This site may earn affiliate commissions from the links on this page. The real test of the UltraNav, of course, is typing. It feels good, just not perfect. The SK on the left shows a power button, the one on the right does not. The SK prototype stock photo that Lenovo edited, originally it would have had no logos lacks the power button and also isn’t rubber coated. For whatever reason there are conflicting prototype stock images of the SK The keyboard itself, in our case the Full-sized model, is quite light and extremely flat.
The SK on the left shows a power button, the one on the right does not. Either way they would both benefit from using a higher sensitive setting than my normal mouse.
It does have two settings with which users can incline the rear to improve the typing angle, but this will never be an ergonomic keyboard.
And finally, both look to be coated in the soft IBM rubber, whereas production units are not. The real test of the UltraNav, of course, is typing. The keyboard itself, in our case the Full-sized model, is quite light and extremely flat. Unfortunately the nomenclature for these keyboards became quite diverse– especially due to the fact Lenovo and IBM were both manufacturing them under different branding posthere’s a few keyboarc variations of the name: Both numpads don’t match the early ThinkPad keys and lack the blue enter key like the production units.
The Synaptics drivers have to be manually configured for the middle scroll button keybosrd become activated. The layout is pretty much identical to that of a Thinkpad plus a numberpad so many people will instantly feel at home.
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In addition to retaining the cursor controls which do not require a second USB connection the UltraNav has all the double-mapped Function commands of a notebook keyboard. The ThinkPad logo is on the left side, but they were always printed on the right side in production units the reason being is that the machines making them already printed IBM logos on the right, and it would be a useless expense to re-tool the production.
Therefore they feel different than your standard T42 or T60 keyboard, but in my opinion superior over the T6x Chicony keyboards which have keybozrd very unpleasant resistance. Both have a modified LED indicator screen.
Just like your T series it has dual cursor controls built in so you can control your mouse with the trackpoint or a trackpad under the space bar. That might not be the case for everyone though, because the ThinkPad Full-Size UltraNav USB Keyboard is currently available for sale and it is a testament to how attached people have become to these keyboards.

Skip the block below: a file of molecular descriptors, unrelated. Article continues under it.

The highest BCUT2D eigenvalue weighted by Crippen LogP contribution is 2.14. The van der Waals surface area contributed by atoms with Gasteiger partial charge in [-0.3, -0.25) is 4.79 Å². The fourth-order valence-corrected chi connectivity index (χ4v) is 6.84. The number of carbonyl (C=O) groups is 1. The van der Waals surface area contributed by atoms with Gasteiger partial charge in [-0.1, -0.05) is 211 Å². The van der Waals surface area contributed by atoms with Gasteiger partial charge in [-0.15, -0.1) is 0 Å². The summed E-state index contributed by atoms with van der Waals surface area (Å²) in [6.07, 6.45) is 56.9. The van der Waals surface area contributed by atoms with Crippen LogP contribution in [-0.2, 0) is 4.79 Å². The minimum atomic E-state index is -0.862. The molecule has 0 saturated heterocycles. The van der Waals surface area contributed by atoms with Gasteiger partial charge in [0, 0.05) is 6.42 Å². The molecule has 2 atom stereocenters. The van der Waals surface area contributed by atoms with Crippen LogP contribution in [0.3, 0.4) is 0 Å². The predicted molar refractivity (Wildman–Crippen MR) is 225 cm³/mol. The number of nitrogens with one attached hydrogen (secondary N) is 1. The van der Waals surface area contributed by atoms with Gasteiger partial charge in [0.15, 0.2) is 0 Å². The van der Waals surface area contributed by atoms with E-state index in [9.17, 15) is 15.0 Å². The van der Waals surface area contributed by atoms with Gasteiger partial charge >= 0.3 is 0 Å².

For whatever reason there are conflicting prototype stock images of the SK It comes in two styles, Full-sized and Travel, depending on if you want a numberpad or not. All proprietary software is property of IBM. To my knowledge these were never released with Microsoft Windows keys as IBM removed all Windows keys on their laptops during a brief period in – IBM left the “windows logo is a registered trademark of the Microsoft Corporation” on all of their keyboards just for extra legal security even if absent.
By Sal Cangeloso Low quality ‘Fujicon’ capacitors were used by LITE-ON in the keyboard, therefore if your keyboard eventually suffers from failure; these are most likely what have killed it.
The only ICs which are visible are: Personally I find the ‘deselection scroll’ to be a more useful feature.
IBM Keyboard with UltraNav – keyboard | 46W | £ | Insight UK
The UltraNav is just what you would expect: Unfortunately the nomenclature for these wiyh became quite diverse– especially due to the fact Lenovo and IBM were both manufacturing them under different branding posthere’s a few other variations of the name:. Trivia Ulhranav whatever reason there are conflicting prototype stock images of the SK It’s also hard to pin-point the “ThinkPad keyboard feel” since NMB isn’t contracted to make the latest ThinkPad keyboards anymore, and every ThinkPad you use will feel slightly different.
The Synaptics drivers do behave differently than IBM’s: It feels good, just not perfect. These drivers were extracted from the last release CD-ROM that Ultraav included on their final run before discontinuing it. This site may earn affiliate commissions from the links on this page.
Some users have complained that these UltraNavs lack the ‘ThinkPad’ feel; while it’s true they feel different, they’re not terrible and start to feel better the longer you use them and break them in. They can easily be replaced with the proper tools. The SK prototype stock photo that Lenovo edited, originally it would have had no logos lacks the power button and also isn’t rubber coated.
Plus either version would be good for travelling and you get that ThinkPad experience on any computer you want laptop or otherwise.